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I bought a house in 2012. It was his 1940s summer home in rural Wisconsin that had been converted into a year-round residence. I got it by stealing — $84,000 — and for good reason. The siding was an ugly dirty yellow. Wooden siding was randomly pasted inside the main wall. The carpet was old and matte. Water seeped into the basement every time it rained. The back porch (which used to be the Sanki room) seemed a little sunken. But I was excited to own my own home and do some work to make it better.
Six years later, I’ve made enough updates to turn it into my home.The siding was replaced with red brick, which I absolutely loved. Neighbors complimented me regularly. I removed the carpet and replaced it with flooring. That ugly wood-paneled wall became a pretty sheet of drywall painted in an accent color. Others replaced the roof, made sure the foundation was solid, and discussed waterproofing the basement.
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Then divorced and sold the house. I was thrilled.
I am Chicago by birth and heart. From the moment I moved to Wisconsin, I dreamed of returning to Chicago. But with all the repairs I had done to the house, I couldn’t afford it. Plus, my spouse was keeping me in Wisconsin. About, the inside was nerve-wracking. I was tired of cleaning up drowned items in my basement or finding random stuff that former tenants had stuffed into my walls (just ask about the toolset I found behind the panel…). So, after my divorce, I became newly single and separated from my home.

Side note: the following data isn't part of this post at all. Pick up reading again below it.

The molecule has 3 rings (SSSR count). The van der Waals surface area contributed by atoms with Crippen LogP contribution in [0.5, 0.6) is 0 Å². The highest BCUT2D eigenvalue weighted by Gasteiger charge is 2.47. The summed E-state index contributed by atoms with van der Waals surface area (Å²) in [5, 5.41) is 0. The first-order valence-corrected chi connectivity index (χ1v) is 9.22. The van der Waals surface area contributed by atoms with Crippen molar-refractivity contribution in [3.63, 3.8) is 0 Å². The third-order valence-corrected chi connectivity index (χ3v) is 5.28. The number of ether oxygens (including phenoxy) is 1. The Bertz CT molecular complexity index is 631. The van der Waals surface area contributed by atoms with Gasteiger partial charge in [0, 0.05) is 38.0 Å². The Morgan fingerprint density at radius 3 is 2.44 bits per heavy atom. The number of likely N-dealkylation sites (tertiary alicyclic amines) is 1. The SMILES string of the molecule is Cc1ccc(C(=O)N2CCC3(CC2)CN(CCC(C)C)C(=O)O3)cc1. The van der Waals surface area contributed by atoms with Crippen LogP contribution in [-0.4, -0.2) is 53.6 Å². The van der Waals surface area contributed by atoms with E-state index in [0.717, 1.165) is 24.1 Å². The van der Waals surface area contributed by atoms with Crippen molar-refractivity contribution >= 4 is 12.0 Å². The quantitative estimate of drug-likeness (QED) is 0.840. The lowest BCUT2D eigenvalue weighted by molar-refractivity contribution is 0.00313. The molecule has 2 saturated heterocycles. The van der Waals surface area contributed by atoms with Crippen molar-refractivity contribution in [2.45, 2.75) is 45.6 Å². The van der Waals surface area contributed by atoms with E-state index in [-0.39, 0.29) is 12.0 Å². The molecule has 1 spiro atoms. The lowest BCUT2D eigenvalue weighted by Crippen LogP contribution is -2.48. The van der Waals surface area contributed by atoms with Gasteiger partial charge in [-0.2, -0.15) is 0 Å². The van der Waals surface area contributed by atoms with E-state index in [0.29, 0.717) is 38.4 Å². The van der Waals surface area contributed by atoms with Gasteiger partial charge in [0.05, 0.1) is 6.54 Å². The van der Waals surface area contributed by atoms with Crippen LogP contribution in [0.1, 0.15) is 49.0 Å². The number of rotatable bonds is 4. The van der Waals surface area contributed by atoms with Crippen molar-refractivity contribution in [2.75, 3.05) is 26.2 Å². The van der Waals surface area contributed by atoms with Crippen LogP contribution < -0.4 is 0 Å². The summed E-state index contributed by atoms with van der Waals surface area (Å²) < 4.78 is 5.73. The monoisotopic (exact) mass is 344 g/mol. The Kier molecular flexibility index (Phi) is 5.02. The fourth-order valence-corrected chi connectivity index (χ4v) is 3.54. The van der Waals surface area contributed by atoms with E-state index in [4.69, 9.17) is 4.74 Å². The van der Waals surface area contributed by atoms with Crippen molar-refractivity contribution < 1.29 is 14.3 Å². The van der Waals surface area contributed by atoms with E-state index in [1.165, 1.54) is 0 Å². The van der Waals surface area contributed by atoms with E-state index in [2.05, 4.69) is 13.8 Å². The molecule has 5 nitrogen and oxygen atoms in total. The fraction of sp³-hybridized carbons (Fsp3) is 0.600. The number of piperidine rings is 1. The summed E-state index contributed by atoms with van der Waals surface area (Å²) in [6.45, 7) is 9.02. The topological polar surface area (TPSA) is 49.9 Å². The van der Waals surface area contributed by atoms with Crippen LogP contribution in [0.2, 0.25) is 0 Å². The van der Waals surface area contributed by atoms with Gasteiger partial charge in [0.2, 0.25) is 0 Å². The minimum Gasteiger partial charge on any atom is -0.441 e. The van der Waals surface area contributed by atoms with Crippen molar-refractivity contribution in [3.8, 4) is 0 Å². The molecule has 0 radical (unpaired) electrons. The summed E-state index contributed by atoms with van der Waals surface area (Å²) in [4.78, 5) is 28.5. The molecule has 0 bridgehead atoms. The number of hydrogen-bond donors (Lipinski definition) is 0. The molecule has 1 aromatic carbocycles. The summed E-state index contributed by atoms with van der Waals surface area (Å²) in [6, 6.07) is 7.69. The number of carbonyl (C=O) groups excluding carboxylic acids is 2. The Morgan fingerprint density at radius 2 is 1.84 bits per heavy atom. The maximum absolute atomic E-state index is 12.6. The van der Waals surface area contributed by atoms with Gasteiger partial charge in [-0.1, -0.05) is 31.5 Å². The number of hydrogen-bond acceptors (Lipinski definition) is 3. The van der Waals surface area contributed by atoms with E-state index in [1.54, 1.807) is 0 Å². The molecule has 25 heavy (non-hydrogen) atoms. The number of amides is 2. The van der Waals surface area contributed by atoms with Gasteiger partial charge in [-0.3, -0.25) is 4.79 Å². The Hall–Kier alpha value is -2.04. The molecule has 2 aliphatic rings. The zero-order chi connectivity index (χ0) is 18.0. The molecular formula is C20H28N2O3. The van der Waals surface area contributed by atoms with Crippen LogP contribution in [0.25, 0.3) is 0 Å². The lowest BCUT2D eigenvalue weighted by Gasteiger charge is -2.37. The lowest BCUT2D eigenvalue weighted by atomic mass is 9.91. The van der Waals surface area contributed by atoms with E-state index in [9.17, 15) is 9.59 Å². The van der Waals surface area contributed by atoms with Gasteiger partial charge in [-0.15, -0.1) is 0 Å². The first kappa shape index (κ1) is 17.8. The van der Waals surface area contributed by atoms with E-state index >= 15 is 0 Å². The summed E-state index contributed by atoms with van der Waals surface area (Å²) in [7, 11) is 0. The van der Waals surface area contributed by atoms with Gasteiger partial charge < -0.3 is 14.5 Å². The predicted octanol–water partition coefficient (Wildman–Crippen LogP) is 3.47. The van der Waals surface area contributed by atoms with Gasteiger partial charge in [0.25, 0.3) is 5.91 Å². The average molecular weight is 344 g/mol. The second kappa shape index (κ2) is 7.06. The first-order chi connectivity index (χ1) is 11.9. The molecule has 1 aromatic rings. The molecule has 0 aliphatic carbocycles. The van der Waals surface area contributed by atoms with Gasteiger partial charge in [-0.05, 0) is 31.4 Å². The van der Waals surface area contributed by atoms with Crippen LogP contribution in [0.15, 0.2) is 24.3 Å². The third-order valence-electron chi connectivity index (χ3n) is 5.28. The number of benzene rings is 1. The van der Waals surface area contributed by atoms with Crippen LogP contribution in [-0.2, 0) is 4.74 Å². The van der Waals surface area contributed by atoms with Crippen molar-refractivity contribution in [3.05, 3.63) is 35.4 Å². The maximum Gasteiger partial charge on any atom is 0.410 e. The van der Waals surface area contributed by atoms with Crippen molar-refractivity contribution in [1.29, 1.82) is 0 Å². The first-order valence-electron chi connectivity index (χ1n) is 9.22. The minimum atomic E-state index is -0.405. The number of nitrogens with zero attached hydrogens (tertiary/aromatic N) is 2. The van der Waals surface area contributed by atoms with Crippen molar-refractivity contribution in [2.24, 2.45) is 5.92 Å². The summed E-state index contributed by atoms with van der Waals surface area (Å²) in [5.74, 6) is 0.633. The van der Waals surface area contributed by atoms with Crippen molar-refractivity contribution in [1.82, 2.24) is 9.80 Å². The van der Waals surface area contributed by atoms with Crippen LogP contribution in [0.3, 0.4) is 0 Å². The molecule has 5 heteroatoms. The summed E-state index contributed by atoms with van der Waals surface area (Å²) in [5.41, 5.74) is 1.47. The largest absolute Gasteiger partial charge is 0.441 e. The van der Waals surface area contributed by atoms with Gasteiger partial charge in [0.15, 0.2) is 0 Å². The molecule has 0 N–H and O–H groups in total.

The repairs saved me a lot of extra money and I ended up opening a savings account with a profit of $40,000. After that, I paid off all my credit cards and other bills (except student loans), and my credit score went up about 150 points, barring a temporary drop from losing a lot of assets. Selling my house helped me improve my money management skills and give me a new start in life.
I was also able to move back to my apartment (first Milwaukee, then Chicago). I moved out of the suburbs I hated living in and moved back to the city where I felt like myself. And it was a calculated choice. I prefer having a landlord who can handle all the maintenance work that occurs rather than trying to take care of it myself and pay for it myself.
I’m glad I bought the house and sold it. I learned what I liked and disliked and what I needed in a new home if I bought it. It was expensive to learn, but I prefer renting.